When I was studying Industrial Relations, as it was then called, one of my lecturers was fond of talking about ‘felt fair’.
His view was, that at the core of all industrial relations, was how fair things felt to the people on the receiving end of them. From a redundancy situation to who gets the promotion, the annual pay review or a restructure, the individual grievance response or the performance management process. Whether these things are accepted or understood, how easily people can move on afterwards, is all about the felt fair.
That particular something does not have to be liked. It does not have to be agreed with. But when all was said and done, and that particular something completed, people need to feel it was done with equity, with equality and with fairness. Felt fair is what gives you good employee relations.
It is an idea that has heavily influenced my own HR practice. How does all of this people stuff that we do, collective and individual, make people feel? How fair does it look, feel, sound?
Don’t mistake this to be some unrealistic fluffy notion. I’m not advocating that we can, or even should, try to make everyone feel great all the time, or say yes to every request. I’m not expecting any pom poms. Because in HR, we are often involved in, the face of, difficult people stuff. We discipline, we dismiss. Re-structure, re-organise. We turn people down for jobs that they desperately want. We deliver difficult messages, or support others that do.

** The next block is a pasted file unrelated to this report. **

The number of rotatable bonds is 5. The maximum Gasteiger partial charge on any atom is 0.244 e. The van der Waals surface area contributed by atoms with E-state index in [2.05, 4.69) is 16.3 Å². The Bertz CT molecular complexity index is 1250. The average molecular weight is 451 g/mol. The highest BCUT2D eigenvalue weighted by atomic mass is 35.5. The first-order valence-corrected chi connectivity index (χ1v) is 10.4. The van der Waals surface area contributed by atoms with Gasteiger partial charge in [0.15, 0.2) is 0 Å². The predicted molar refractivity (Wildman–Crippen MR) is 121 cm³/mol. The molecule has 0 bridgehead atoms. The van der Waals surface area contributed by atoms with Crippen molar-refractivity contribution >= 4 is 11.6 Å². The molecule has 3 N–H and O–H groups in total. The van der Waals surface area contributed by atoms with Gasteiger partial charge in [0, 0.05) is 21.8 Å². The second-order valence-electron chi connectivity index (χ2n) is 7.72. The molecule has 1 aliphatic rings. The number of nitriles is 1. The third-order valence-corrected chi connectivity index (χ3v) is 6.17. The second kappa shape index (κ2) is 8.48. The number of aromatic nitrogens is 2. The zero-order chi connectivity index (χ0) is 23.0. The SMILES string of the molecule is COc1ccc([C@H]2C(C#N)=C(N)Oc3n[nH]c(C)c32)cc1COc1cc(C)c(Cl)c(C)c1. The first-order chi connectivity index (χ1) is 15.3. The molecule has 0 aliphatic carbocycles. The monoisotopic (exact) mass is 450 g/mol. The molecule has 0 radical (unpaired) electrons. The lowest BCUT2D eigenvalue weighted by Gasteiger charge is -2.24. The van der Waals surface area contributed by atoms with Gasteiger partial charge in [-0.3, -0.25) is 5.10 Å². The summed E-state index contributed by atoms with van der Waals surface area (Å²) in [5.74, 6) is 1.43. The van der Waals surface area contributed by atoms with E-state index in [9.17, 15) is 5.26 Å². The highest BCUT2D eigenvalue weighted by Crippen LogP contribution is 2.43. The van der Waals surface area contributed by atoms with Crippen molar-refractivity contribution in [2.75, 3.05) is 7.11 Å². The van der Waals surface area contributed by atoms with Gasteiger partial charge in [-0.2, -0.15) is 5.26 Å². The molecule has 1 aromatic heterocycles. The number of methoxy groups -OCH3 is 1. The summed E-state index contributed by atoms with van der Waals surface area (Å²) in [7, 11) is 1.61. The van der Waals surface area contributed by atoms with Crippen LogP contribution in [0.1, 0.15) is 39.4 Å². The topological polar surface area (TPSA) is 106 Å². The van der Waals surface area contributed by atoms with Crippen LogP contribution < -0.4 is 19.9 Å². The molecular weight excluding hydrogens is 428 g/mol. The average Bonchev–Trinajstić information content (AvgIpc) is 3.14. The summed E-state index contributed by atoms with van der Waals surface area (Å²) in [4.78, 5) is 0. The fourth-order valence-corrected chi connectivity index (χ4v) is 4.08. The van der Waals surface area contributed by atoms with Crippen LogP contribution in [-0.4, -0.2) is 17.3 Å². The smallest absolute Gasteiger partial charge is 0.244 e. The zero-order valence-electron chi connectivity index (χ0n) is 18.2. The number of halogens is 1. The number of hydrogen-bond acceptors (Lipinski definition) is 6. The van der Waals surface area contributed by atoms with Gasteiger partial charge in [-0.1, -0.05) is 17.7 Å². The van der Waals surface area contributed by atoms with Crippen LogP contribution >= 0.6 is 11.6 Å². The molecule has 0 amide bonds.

But how we do these things is what is important. Maya Angelou is often quoted as saying that ‘people will forget what you have said, people will forget what you did, but people will never forget how you made them feel’.
There is a lesson for HR, right there.
For all of our talk of employee engagement, voice, motivation, satisfaction, it feels like my old tutor asked the right question after all. The simple, straightforward question. All that people stuff that we do. How does it make people feel?
Does it pass the felt fair test?